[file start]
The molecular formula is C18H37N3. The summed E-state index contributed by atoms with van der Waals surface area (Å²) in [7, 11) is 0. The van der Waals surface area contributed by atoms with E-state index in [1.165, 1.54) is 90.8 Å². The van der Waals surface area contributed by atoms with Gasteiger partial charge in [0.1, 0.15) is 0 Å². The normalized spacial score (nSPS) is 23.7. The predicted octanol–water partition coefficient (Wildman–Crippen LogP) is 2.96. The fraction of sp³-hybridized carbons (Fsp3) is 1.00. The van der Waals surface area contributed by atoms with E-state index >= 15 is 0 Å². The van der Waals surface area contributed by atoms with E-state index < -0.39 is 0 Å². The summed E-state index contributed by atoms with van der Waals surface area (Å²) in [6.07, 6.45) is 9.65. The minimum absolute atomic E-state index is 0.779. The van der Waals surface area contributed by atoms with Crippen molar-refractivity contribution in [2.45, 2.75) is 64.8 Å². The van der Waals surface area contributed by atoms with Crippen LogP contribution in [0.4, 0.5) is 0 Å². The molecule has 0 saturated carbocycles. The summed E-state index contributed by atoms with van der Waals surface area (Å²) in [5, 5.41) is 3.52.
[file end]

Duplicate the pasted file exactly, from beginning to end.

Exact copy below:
The molecular formula is C18H37N3. The summed E-state index contributed by atoms with van der Waals surface area (Å²) in [7, 11) is 0. The van der Waals surface area contributed by atoms with E-state index in [1.165, 1.54) is 90.8 Å². The van der Waals surface area contributed by atoms with Gasteiger partial charge in [0.1, 0.15) is 0 Å². The normalized spacial score (nSPS) is 23.7. The predicted octanol–water partition coefficient (Wildman–Crippen LogP) is 2.96. The fraction of sp³-hybridized carbons (Fsp3) is 1.00. The van der Waals surface area contributed by atoms with E-state index >= 15 is 0 Å². The van der Waals surface area contributed by atoms with E-state index < -0.39 is 0 Å². The summed E-state index contributed by atoms with van der Waals surface area (Å²) in [6.07, 6.45) is 9.65. The minimum absolute atomic E-state index is 0.779. The van der Waals surface area contributed by atoms with Crippen molar-refractivity contribution in [2.45, 2.75) is 64.8 Å². The van der Waals surface area contributed by atoms with Crippen LogP contribution in [0.4, 0.5) is 0 Å². The molecule has 0 saturated carbocycles. The summed E-state index contributed by atoms with van der Waals surface area (Å²) in [5, 5.41) is 3.52.